Thinking about barbershop quartets and how that got started. Hard to imagine real singing in barbershops, but maybe…
    Thanks for a fascinating blog!

  7. Hi Cheryl……….Thank you so much. I’m glad you got something from it. I thought it was interesting but didn’t know if anyone else would find it that way. Ha! Maybe I have a sick mind to search for these things. I totally agree about the cleanliness of the barber and his shop. Back then people never gave that kind of thing any thought. A good reason why so many died. I thank God that we learned so much over the centuries. I just wonder though what we’re doing today that will be considered barbaric a hundred or so years from now.

    Hope your day goes well and you get lots accomplished!

  8. Hi Elizabeth……….I love listening to barbershop quartets. They really have great harmony and the songs are so good. I don’t know any history of that part though. Maybe that’s something for a future post. I’ll keep it in mind. Glad you enjoyed my post.

    May you have a great day and plenty of sunshine!

  9. Hi Linda, I recently watched ‘American Pickers’ on TV and they had an old barber pole that they told about. Other than that I didn’t know the whole story. UGH!!! Can you imagine the germs??? Like you said, from the smell of no waste system to barber/surgeons no wonder so many folks died from infections.
    About women using the barber shop? A little story: My Mother was born in 1905. She lived in Brooklyn and Zion, NJ. When she was 12, she decided her hair was too long and hot and unmanageable. So, she cut it off! Her Grandmother about had a massive heart attack. A female didn’t cut her hair. It was viewed like a badge of honor, or some dumb thing. So with that in mind, women didn’t cut their hair, unless they were wild like my mother. They didn’t need a barber shop to go to. And if all these stories are like they read, they shouldn’t go in there for any reason!
    Have you noticed that the movies make them appear–clean???

  10. Isn’t is so nice to live in today world? We have real doctors to do the surgery and Hair dressers to do our hair and they went to school to learn to do these things.

  11. Thanks for another interesting post. I really wonder why someone who cut hair and gave shaves was deemed qualified to perform medical procedures. Other than being a visible and easily located member of society, he really had no other qualifications. It is surprising how long after medical professionals were being trained that barbers were still being used. In many cases, I am sure it was a matter of access to a doctor, in others, force of habit.

    My preference would have been the laundry lady. With all that hot water, soap, and bleach, there would have been a whole lot less of a chance of infection. If she were a mother, she probably knew more about anatomy and sickness than a barber would. But you know how weak and squeamish women are. The poor women couldn’t have handle it. (Said tongue firmly in cheek.)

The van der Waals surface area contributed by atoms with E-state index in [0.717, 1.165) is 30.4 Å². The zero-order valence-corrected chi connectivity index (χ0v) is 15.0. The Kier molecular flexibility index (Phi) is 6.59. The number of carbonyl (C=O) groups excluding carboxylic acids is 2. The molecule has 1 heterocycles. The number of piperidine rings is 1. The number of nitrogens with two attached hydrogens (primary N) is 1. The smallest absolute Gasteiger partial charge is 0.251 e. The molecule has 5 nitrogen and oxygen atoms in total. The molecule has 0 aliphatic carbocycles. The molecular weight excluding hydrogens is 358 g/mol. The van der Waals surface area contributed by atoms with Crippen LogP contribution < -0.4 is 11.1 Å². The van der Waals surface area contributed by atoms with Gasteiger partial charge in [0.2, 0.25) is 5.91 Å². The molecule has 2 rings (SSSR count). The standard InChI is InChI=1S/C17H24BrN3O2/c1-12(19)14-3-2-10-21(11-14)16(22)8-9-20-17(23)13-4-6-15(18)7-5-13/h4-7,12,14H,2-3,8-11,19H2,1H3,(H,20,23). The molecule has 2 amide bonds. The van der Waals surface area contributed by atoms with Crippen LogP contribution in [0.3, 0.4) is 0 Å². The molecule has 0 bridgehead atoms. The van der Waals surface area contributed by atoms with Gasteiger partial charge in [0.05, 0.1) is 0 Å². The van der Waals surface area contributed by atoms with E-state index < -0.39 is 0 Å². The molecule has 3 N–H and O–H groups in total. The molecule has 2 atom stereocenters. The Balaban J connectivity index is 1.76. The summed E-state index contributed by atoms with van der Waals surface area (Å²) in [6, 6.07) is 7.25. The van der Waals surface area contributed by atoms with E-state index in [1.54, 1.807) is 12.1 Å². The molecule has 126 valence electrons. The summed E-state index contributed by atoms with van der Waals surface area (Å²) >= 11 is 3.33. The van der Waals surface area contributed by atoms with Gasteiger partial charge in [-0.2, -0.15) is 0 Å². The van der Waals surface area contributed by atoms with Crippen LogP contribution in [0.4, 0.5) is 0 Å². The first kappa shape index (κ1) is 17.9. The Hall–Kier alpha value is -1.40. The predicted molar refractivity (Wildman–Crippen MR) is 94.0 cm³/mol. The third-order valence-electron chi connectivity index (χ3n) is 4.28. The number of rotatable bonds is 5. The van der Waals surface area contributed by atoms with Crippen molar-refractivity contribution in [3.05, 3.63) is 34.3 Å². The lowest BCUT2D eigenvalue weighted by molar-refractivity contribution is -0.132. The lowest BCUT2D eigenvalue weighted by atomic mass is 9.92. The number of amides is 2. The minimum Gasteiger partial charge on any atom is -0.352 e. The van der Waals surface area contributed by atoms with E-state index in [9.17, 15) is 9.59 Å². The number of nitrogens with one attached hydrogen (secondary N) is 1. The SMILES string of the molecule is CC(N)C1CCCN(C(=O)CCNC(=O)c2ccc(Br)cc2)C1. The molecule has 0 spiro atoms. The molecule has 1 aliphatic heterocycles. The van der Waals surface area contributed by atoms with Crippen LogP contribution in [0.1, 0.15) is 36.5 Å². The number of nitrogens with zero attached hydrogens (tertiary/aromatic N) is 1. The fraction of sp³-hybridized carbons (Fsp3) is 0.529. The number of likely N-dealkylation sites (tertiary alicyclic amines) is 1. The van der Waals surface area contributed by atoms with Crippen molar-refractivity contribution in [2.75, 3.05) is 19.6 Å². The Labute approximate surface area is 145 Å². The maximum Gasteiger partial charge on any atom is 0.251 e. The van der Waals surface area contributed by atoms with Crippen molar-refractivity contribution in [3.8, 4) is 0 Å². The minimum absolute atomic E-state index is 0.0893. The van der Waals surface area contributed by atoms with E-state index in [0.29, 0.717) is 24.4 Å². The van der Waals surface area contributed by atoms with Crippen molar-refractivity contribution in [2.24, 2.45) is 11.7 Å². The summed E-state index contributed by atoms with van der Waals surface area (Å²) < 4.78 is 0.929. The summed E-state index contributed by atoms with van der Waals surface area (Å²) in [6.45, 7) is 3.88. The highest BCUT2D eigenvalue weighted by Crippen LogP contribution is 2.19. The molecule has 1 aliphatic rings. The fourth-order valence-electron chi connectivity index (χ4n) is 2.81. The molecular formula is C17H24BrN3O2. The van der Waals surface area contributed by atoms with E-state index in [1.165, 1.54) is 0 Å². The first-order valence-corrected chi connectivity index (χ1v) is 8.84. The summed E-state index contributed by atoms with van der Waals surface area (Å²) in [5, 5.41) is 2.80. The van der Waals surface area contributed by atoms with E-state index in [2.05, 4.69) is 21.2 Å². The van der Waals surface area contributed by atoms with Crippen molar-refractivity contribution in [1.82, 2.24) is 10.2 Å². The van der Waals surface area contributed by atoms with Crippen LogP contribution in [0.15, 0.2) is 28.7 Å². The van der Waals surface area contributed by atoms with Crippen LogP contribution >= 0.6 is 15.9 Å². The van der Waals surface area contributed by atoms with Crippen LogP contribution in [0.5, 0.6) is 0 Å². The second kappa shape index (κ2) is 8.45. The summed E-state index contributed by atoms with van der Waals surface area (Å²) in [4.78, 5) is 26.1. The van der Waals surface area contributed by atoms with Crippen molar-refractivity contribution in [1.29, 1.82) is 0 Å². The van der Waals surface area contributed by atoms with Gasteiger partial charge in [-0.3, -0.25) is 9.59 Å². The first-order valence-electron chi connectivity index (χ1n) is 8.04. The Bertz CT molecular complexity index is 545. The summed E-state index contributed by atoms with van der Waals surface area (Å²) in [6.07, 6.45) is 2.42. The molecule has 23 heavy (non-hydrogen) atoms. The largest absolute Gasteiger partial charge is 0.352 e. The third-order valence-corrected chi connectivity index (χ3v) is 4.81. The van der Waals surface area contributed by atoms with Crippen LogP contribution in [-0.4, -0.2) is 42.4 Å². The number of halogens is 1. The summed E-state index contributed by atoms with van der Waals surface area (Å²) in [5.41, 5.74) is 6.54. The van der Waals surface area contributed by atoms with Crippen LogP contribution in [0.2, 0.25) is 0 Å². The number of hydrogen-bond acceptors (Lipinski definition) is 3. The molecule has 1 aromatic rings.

12. Interesting post, Linda! I just always thought it was a patriotic thing. Anytime I read or hear about the “doctoring” back in the day I cringe. I think I’d just pray and take my chances. 🙂

    Kirsten

  13. Hi Mary J……….I’ve watched that show called American Pickers. It’s fascinating what they find and they always tell a little of the history. Oh my goodness, your mother must’ve been something. Sounds like she loved life and lived it large. Thanks for stopping by and sharing.

  14. Hi Quilt Lady………Thanks for stopping by to visit. Yes, it’s really nice that professionals handle their own distinct things. It works so much better this way. And people don’t die so often.

  15. Hi Patricia B……….You are so right. Us women don’t know a blooming thing and couldn’t get by without some man telling us what to do and when. It’s infuriating. But, it’s a darn sight better than it used to be. I pity those poor women who lived in centuries past. We might be a tad too outspoken on occasion these days but I’ll take it. Yes, a laundress would’ve been the best vocation I believe. Thanks for coming by to chat. It’s always a joy to see you.

  16. Hi Kirsten………..How nice of you to drop by. I know how busy you are with your new job and all. I wholeheartedly agree with you. I’d rather take my chances and not do anything than to have a barber do surgery on me. Lord help!

    Stay warm up there in Wyoming.

  17. Hi Linda…how cool. I LOVE learning trivia like this. My grandpa was a barber! Also enjoyed those cute revolving poles. Very clever!

    Sorry, I’m chiming in late. It’s been that kind of day!